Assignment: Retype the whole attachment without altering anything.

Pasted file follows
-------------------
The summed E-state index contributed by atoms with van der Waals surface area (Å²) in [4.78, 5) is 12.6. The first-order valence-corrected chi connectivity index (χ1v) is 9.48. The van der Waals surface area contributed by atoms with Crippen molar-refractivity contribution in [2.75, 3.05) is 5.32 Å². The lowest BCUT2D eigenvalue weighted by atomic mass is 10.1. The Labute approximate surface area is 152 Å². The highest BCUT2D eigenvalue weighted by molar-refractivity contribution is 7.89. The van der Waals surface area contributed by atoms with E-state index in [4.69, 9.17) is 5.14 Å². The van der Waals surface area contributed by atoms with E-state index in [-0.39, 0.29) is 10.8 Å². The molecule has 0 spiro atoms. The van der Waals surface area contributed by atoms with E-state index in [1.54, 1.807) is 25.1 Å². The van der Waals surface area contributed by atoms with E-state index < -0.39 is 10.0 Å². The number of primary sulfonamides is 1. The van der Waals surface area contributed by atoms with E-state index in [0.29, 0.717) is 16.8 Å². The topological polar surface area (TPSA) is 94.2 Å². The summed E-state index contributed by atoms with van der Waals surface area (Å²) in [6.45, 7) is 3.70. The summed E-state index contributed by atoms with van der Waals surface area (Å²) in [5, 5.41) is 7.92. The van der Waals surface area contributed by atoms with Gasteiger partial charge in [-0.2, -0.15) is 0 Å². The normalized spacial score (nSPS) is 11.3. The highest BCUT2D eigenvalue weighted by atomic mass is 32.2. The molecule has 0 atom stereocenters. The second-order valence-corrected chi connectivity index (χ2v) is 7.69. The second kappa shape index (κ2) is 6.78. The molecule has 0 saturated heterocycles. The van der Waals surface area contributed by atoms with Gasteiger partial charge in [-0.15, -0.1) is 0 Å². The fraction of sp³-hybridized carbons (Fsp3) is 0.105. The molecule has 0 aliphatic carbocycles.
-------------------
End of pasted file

The summed E-state index contributed by atoms with van der Waals surface area (Å²) in [4.78, 5) is 12.6. The first-order valence-corrected chi connectivity index (χ1v) is 9.48. The van der Waals surface area contributed by atoms with Crippen molar-refractivity contribution in [2.75, 3.05) is 5.32 Å². The lowest BCUT2D eigenvalue weighted by atomic mass is 10.1. The Labute approximate surface area is 152 Å². The highest BCUT2D eigenvalue weighted by molar-refractivity contribution is 7.89. The van der Waals surface area contributed by atoms with E-state index in [4.69, 9.17) is 5.14 Å². The van der Waals surface area contributed by atoms with E-state index in [-0.39, 0.29) is 10.8 Å². The molecule has 0 spiro atoms. The van der Waals surface area contributed by atoms with E-state index in [1.54, 1.807) is 25.1 Å². The van der Waals surface area contributed by atoms with E-state index < -0.39 is 10.0 Å². The number of primary sulfonamides is 1. The van der Waals surface area contributed by atoms with E-state index in [0.29, 0.717) is 16.8 Å². The topological polar surface area (TPSA) is 94.2 Å². The summed E-state index contributed by atoms with van der Waals surface area (Å²) in [6.45, 7) is 3.70. The summed E-state index contributed by atoms with van der Waals surface area (Å²) in [5, 5.41) is 7.92. The van der Waals surface area contributed by atoms with Gasteiger partial charge in [-0.2, -0.15) is 0 Å². The normalized spacial score (nSPS) is 11.3. The highest BCUT2D eigenvalue weighted by atomic mass is 32.2. The molecule has 0 atom stereocenters. The second-order valence-corrected chi connectivity index (χ2v) is 7.69. The second kappa shape index (κ2) is 6.78. The molecule has 0 saturated heterocycles. The van der Waals surface area contributed by atoms with Gasteiger partial charge in [-0.15, -0.1) is 0 Å². The fraction of sp³-hybridized carbons (Fsp3) is 0.105. The molecule has 0 aliphatic carbocycles.